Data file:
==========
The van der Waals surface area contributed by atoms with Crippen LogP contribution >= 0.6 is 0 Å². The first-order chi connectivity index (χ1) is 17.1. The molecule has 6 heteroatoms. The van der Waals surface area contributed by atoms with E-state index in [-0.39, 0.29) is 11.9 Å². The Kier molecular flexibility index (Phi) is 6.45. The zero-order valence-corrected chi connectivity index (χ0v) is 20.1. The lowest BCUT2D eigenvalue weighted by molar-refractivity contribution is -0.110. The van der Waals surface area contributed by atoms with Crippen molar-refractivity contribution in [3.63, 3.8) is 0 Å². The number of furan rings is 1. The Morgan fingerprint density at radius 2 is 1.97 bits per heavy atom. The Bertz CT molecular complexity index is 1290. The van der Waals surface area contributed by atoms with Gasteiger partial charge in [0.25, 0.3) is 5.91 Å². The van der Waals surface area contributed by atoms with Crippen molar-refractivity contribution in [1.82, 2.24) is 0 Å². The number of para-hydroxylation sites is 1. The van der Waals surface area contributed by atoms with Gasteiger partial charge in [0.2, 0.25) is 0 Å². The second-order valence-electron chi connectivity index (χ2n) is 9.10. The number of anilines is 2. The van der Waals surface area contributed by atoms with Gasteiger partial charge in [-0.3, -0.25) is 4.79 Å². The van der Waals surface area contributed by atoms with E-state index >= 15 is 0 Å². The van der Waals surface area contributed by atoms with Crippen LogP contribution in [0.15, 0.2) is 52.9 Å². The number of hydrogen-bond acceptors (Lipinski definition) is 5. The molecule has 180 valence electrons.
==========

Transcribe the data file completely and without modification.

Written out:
The van der Waals surface area contributed by atoms with Crippen LogP contribution >= 0.6 is 0 Å². The first-order chi connectivity index (χ1) is 17.1. The molecule has 6 heteroatoms. The van der Waals surface area contributed by atoms with E-state index in [-0.39, 0.29) is 11.9 Å². The Kier molecular flexibility index (Phi) is 6.45. The zero-order valence-corrected chi connectivity index (χ0v) is 20.1. The lowest BCUT2D eigenvalue weighted by molar-refractivity contribution is -0.110. The van der Waals surface area contributed by atoms with Crippen molar-refractivity contribution in [3.63, 3.8) is 0 Å². The number of furan rings is 1. The Morgan fingerprint density at radius 2 is 1.97 bits per heavy atom. The Bertz CT molecular complexity index is 1290. The van der Waals surface area contributed by atoms with Gasteiger partial charge in [0.25, 0.3) is 5.91 Å². The van der Waals surface area contributed by atoms with Crippen molar-refractivity contribution in [1.82, 2.24) is 0 Å². The number of para-hydroxylation sites is 1. The van der Waals surface area contributed by atoms with Gasteiger partial charge in [0.2, 0.25) is 0 Å². The second-order valence-electron chi connectivity index (χ2n) is 9.10. The number of anilines is 2. The van der Waals surface area contributed by atoms with Gasteiger partial charge in [-0.3, -0.25) is 4.79 Å². The van der Waals surface area contributed by atoms with E-state index >= 15 is 0 Å². The van der Waals surface area contributed by atoms with Crippen LogP contribution in [0.15, 0.2) is 52.9 Å². The number of hydrogen-bond acceptors (Lipinski definition) is 5. The molecule has 180 valence electrons.